Anita O’Day documentary–jazz at its best

If you don’t know the music of jazz singer/musical genius Anita O’Day, you can fill a big gap in your life by seeing the video Anita O’Day, The Life of a Jazz Singer (got it off of Netflix of course).

Anita O’Day. This picture from an obit at

I don’t even know how I came across the video but I saw her name and said to myself, gotta see that one. She sang in a way that no one else ever has. She could sing loops around anyone who claims the title of jazz singer today. The only comparison that makes sense to me is Louis Armstrong. People also argue for Ella Fitzgerald, Billie Holiday and Sarah Vaughn, but I think O’Day goes somewhere else entirely.

Our copy of the video had distracting Japanese (or other Asian-language) titles but we didn’t want to take time out from the movie to fix the situation.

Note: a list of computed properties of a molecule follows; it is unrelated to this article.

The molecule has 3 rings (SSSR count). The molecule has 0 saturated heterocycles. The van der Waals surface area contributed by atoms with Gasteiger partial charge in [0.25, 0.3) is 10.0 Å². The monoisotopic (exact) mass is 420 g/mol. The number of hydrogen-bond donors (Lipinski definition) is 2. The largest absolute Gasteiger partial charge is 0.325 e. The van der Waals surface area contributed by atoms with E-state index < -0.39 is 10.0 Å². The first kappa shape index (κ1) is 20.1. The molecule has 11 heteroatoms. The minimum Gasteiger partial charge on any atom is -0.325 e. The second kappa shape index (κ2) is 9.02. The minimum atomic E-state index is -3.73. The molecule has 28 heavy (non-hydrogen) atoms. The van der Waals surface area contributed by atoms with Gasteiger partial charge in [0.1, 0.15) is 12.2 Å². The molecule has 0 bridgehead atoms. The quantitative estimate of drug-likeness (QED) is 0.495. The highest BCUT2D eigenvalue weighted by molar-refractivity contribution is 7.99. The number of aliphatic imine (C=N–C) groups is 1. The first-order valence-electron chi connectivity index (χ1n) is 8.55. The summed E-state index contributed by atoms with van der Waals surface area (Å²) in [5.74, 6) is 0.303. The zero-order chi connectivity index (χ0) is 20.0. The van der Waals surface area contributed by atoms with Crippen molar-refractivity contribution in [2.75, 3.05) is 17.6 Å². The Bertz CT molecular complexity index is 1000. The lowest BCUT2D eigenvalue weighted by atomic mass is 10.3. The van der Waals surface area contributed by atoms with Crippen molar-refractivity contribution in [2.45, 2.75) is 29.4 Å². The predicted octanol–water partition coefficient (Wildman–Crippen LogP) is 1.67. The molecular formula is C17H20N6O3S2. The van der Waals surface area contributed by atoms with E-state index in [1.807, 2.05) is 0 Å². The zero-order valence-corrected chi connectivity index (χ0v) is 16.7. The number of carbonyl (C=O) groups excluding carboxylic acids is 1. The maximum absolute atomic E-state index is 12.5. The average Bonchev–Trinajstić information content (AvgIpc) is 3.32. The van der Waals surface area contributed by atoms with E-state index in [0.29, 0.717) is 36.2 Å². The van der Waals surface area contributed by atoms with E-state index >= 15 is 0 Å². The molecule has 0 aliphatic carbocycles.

O’Day sang with Gene Krupa while still a teenager and kept singing while abusing heroin and alcohol for 20 years (and then she quit)! Through all that she kept singing better than anyone else, high or not. In the documentary, she argues that the drugs were a requirement of the jazz life, but she sang like an nightingale before she ever shot up. When I think of what it means to be a great jazz singer, she immediately comes to mind, fearlessly deviating from the score, improvising with wit and originality while not losing sight of the source material.

Among the highlights of the film for me, besides her singing (video above at 1958 Newport Jazz Festival), were clips of her being interviewed by Dick Cavett and David Frost and a clip of Leonard Feather describing her greatness. I never knew what Feather looked like but I read him for years in the New Yorker, so to see him was a profound fan moment for me.


O’Day died in 2006, but fortunately, since we live in a world of eternal recordings, we can still listen, see what she looks like, and get a sense of her quirky, somewhat abrasive toughness. This is not to be missed!